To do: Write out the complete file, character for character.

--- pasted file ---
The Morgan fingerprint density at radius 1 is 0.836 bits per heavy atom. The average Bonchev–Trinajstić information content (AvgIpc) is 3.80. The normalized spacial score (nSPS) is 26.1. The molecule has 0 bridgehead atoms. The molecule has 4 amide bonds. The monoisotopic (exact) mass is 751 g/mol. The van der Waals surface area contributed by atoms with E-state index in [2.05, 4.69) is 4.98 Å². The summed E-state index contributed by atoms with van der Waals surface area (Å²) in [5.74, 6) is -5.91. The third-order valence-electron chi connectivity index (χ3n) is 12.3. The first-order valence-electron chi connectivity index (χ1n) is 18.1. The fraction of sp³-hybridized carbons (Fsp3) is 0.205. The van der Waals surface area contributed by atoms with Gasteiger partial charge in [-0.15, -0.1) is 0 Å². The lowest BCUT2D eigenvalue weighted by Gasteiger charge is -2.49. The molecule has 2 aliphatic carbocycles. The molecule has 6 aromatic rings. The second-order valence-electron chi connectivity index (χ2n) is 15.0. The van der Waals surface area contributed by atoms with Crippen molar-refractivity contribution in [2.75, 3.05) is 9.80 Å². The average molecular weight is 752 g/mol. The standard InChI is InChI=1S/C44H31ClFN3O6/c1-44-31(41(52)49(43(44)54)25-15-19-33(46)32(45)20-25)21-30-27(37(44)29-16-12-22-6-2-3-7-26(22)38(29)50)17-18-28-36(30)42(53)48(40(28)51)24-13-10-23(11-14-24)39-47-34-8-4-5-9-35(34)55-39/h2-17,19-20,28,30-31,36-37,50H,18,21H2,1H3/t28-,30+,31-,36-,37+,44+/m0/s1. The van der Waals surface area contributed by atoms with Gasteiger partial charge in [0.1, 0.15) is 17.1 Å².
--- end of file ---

The Morgan fingerprint density at radius 1 is 0.836 bits per heavy atom. The average Bonchev–Trinajstić information content (AvgIpc) is 3.80. The normalized spacial score (nSPS) is 26.1. The molecule has 0 bridgehead atoms. The molecule has 4 amide bonds. The monoisotopic (exact) mass is 751 g/mol. The van der Waals surface area contributed by atoms with E-state index in [2.05, 4.69) is 4.98 Å². The summed E-state index contributed by atoms with van der Waals surface area (Å²) in [5.74, 6) is -5.91. The third-order valence-electron chi connectivity index (χ3n) is 12.3. The first-order valence-electron chi connectivity index (χ1n) is 18.1. The fraction of sp³-hybridized carbons (Fsp3) is 0.205. The van der Waals surface area contributed by atoms with Gasteiger partial charge in [-0.15, -0.1) is 0 Å². The lowest BCUT2D eigenvalue weighted by Gasteiger charge is -2.49. The molecule has 2 aliphatic carbocycles. The molecule has 6 aromatic rings. The second-order valence-electron chi connectivity index (χ2n) is 15.0. The van der Waals surface area contributed by atoms with Crippen molar-refractivity contribution in [2.75, 3.05) is 9.80 Å². The average molecular weight is 752 g/mol. The standard InChI is InChI=1S/C44H31ClFN3O6/c1-44-31(41(52)49(43(44)54)25-15-19-33(46)32(45)20-25)21-30-27(37(44)29-16-12-22-6-2-3-7-26(22)38(29)50)17-18-28-36(30)42(53)48(40(28)51)24-13-10-23(11-14-24)39-47-34-8-4-5-9-35(34)55-39/h2-17,19-20,28,30-31,36-37,50H,18,21H2,1H3/t28-,30+,31-,36-,37+,44+/m0/s1. The van der Waals surface area contributed by atoms with Gasteiger partial charge in [0.1, 0.15) is 17.1 Å².